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World Bank Signals Strong Support for Nepal’s Transition to Federalism

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The World Bank today signaled strong support for Nepal’s ambitious transition to federalism when its Board of Executive Directors approved a $200 million credit to improve public financial management.

The Fiscal and Public Financial Management Development Policy Credit is the first in a two-part program to support the Government of Nepal in establishing a framework for fiscal federalism and improved public financial management.

Nepal today is at a historic juncture as it transitions from a unitary to a federal democratic republic. Expectations are high that the new structure will deliver on greater equity and accountability,” said Qimiao Fan, World Bank Country Director for Bangladesh, Bhutan and Nepal. “This operation will help establish a fiscal framework that will ensure that the newly elected governments can deliver better services to all Nepali citizens.”

This operation will support implementation of the Intergovernmental Fiscal Arrangement Act; establishment of the National Natural Resources and Fiscal Commission; adoption of the Fiscal Responsibility and Budget Management Bill; strengthening of public financial management systems; improvements in budget execution; and reforms to improve revenue collection.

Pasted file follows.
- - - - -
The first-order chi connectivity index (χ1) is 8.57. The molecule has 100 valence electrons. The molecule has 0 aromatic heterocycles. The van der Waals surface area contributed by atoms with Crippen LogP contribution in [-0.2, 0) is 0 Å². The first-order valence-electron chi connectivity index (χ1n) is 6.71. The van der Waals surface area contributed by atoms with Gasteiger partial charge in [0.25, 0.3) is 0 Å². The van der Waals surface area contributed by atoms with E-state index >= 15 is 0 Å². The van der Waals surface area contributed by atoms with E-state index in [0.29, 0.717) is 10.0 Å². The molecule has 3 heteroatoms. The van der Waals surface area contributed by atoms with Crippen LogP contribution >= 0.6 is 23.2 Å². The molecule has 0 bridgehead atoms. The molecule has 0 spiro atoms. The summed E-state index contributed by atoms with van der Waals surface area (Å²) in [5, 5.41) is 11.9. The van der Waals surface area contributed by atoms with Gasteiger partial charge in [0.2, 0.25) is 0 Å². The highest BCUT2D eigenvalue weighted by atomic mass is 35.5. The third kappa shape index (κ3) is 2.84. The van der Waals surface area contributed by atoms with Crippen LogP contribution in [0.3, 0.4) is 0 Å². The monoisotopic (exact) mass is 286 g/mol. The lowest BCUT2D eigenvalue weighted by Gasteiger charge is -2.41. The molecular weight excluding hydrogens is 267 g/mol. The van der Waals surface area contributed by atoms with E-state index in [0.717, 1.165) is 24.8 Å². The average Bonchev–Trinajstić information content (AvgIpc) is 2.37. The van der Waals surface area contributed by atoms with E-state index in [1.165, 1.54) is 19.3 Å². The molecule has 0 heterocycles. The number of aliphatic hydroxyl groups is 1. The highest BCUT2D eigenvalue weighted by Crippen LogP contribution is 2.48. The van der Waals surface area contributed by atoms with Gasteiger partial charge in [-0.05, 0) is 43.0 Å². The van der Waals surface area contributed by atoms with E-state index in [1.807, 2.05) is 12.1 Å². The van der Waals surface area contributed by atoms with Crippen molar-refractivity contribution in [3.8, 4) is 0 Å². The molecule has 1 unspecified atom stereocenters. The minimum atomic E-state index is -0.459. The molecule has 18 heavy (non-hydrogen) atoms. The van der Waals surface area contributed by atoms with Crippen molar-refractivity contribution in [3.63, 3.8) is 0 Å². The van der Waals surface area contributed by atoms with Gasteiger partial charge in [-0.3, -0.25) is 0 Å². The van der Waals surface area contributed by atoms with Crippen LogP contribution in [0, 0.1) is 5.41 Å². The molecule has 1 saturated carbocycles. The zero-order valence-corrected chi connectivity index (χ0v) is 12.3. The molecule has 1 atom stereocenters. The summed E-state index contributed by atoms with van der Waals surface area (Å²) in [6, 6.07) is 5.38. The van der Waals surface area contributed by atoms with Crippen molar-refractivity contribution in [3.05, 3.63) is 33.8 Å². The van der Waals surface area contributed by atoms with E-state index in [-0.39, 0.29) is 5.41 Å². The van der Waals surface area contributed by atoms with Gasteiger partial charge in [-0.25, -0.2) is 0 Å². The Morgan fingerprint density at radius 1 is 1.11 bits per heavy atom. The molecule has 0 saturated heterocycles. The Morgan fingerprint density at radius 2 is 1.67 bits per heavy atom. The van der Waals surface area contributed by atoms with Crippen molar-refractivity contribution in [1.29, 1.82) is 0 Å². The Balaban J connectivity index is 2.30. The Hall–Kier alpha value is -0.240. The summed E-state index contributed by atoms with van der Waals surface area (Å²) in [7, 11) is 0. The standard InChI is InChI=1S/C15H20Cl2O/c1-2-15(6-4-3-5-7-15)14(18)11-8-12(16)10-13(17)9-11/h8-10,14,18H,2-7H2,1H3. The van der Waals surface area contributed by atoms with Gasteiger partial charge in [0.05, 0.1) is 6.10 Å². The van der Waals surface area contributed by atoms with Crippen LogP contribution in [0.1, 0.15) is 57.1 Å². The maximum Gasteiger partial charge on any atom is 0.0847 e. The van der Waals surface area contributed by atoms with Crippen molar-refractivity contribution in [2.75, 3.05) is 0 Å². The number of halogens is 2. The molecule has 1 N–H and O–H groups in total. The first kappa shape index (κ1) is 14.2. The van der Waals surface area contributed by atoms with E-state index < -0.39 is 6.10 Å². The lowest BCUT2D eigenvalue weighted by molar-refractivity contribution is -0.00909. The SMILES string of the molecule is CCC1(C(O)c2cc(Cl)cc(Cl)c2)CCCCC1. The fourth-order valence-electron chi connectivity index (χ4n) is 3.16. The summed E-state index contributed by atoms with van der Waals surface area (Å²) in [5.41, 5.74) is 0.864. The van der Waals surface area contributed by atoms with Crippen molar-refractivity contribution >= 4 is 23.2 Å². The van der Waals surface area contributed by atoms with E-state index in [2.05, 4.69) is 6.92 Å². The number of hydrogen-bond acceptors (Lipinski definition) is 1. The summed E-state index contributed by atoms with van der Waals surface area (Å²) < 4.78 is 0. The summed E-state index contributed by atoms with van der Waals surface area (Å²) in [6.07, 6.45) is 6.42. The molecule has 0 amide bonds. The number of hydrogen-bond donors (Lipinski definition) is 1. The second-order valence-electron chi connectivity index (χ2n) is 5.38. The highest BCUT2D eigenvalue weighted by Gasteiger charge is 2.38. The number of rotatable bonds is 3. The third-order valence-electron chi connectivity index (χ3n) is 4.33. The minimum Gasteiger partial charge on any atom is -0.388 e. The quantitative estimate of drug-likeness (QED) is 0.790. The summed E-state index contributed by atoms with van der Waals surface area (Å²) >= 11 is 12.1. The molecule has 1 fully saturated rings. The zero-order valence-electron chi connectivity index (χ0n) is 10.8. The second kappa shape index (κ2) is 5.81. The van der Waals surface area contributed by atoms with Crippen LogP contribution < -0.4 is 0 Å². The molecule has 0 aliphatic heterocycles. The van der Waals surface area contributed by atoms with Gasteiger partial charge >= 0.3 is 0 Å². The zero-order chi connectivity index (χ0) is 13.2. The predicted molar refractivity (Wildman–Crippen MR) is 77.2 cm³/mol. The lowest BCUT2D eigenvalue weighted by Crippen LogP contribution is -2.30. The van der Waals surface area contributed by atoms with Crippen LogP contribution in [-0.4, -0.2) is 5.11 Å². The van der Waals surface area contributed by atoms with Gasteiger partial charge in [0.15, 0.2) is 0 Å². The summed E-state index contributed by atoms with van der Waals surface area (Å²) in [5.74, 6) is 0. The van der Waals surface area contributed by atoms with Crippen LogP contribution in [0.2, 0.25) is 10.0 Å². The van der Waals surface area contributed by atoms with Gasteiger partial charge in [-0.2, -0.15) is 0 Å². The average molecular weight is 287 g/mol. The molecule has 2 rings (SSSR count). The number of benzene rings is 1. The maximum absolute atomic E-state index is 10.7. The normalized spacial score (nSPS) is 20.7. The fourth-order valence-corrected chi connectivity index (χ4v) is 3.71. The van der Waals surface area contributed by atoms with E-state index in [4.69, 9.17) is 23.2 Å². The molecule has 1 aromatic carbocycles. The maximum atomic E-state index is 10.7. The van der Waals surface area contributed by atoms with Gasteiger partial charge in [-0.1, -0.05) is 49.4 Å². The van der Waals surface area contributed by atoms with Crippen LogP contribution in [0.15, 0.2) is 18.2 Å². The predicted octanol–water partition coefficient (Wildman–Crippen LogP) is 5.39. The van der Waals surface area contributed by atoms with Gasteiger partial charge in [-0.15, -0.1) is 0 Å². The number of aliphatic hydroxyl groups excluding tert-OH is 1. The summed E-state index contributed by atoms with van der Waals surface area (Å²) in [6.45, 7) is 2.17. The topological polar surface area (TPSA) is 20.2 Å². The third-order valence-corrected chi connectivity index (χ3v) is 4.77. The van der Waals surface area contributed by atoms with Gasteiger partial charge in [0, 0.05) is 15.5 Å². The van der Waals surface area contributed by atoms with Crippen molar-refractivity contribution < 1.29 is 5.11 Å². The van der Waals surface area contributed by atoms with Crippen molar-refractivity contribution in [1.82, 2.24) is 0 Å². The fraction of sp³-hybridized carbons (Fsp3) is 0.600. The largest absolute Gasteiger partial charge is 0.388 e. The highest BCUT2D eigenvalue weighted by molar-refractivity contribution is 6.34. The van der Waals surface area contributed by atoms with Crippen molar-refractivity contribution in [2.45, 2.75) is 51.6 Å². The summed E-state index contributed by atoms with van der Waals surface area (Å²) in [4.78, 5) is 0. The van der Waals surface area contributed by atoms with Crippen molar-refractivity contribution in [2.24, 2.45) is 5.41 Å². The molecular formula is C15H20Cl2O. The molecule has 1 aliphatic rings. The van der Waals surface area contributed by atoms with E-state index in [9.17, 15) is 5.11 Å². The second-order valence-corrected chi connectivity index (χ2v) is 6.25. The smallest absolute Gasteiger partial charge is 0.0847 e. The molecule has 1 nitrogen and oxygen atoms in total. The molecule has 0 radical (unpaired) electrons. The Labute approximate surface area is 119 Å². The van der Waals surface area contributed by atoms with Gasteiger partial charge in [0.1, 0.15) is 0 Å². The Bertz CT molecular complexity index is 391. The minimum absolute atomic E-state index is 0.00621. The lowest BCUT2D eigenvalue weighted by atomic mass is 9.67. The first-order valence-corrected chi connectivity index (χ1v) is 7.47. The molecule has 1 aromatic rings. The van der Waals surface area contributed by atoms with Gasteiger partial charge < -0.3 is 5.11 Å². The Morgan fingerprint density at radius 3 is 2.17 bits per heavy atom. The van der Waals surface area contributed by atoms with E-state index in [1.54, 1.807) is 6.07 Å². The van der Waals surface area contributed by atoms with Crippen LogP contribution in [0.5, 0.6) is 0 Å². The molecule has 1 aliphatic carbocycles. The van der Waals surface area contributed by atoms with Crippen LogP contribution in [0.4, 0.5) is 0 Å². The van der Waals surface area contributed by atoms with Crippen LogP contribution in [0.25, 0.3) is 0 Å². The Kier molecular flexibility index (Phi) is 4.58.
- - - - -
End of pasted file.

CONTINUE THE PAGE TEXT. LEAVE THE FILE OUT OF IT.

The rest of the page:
Commending Nepal for successfully concluding local, state and federal elections under the new constitutional framework, the Executive Directors welcomed the Bank’s strategic shift to supporting federalism to help avoid disruptions, improve service delivery and promote transparency and accountability. Directors encouraged the Bank to fully support Nepal’s transition to achieve inclusive development, especially in traditionally underserved areas, in coordination with other development partners.

This Development Policy Credit approved today is one of several components in the World Bank’s overall support on federalism in Nepal. Other support includes policy advice, new investment lending to improve service delivery and improve capacity, as well as restructuring of the existing portfolio to align with the new federal structure.

The World Bank also approved a $66 million credit to modernize Phase 2 of the Rani Jamara Kulariya Irrigation Scheme. The project will modernize sub-branches, tertiary canals and water courses so that irrigation water can reach farmer fields with optimal flows.  It will also help strengthen Water User Associations and provide agriculture production support.  During Phase 1, which closed in September 2017, the project upgraded intakes and feeder canals and initiated an agriculture development program.  Spread over a command area of 14,300 hectares, the project will benefit one of the poorest areas in the southwest of the Karnali basin in the Tarai.  Nearly half of the people benefitting from the project belong to the indigenous Tharu community.

The World Bank Group and Nepal